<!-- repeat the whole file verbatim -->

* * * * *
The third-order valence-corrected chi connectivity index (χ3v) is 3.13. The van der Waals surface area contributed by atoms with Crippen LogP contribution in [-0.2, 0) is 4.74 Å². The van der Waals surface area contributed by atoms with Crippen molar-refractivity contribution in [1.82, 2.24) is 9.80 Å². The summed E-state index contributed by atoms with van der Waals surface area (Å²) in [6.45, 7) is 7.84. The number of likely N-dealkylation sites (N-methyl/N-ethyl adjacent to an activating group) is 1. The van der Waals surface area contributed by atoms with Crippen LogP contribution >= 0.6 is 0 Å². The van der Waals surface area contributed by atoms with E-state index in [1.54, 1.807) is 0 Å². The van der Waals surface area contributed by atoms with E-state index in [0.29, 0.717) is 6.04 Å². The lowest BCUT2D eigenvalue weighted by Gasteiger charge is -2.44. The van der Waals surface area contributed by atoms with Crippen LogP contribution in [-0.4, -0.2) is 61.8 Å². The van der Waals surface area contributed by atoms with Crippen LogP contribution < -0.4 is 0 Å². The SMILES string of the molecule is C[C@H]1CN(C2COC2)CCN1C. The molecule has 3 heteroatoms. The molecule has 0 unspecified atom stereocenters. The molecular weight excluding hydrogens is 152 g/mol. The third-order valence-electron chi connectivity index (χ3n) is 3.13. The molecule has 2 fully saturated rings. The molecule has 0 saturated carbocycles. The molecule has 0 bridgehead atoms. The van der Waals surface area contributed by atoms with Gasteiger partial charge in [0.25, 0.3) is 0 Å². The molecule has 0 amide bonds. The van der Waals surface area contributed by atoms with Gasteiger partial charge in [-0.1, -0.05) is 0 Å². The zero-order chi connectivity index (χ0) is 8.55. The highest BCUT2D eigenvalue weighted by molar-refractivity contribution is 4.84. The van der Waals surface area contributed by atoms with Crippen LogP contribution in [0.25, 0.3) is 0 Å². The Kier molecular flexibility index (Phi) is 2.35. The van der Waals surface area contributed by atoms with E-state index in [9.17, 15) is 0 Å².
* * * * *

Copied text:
The third-order valence-corrected chi connectivity index (χ3v) is 3.13. The van der Waals surface area contributed by atoms with Crippen LogP contribution in [-0.2, 0) is 4.74 Å². The van der Waals surface area contributed by atoms with Crippen molar-refractivity contribution in [1.82, 2.24) is 9.80 Å². The summed E-state index contributed by atoms with van der Waals surface area (Å²) in [6.45, 7) is 7.84. The number of likely N-dealkylation sites (N-methyl/N-ethyl adjacent to an activating group) is 1. The van der Waals surface area contributed by atoms with Crippen LogP contribution >= 0.6 is 0 Å². The van der Waals surface area contributed by atoms with E-state index in [1.54, 1.807) is 0 Å². The van der Waals surface area contributed by atoms with E-state index in [0.29, 0.717) is 6.04 Å². The lowest BCUT2D eigenvalue weighted by Gasteiger charge is -2.44. The van der Waals surface area contributed by atoms with Crippen LogP contribution in [-0.4, -0.2) is 61.8 Å². The van der Waals surface area contributed by atoms with Crippen LogP contribution < -0.4 is 0 Å². The SMILES string of the molecule is C[C@H]1CN(C2COC2)CCN1C. The molecule has 3 heteroatoms. The molecule has 0 unspecified atom stereocenters. The molecular weight excluding hydrogens is 152 g/mol. The third-order valence-electron chi connectivity index (χ3n) is 3.13. The molecule has 2 fully saturated rings. The molecule has 0 saturated carbocycles. The molecule has 0 bridgehead atoms. The van der Waals surface area contributed by atoms with Gasteiger partial charge in [0.25, 0.3) is 0 Å². The molecule has 0 amide bonds. The van der Waals surface area contributed by atoms with Gasteiger partial charge in [-0.1, -0.05) is 0 Å². The zero-order chi connectivity index (χ0) is 8.55. The highest BCUT2D eigenvalue weighted by molar-refractivity contribution is 4.84. The van der Waals surface area contributed by atoms with Crippen LogP contribution in [0.25, 0.3) is 0 Å². The Kier molecular flexibility index (Phi) is 2.35. The van der Waals surface area contributed by atoms with E-state index in [9.17, 15) is 0 Å².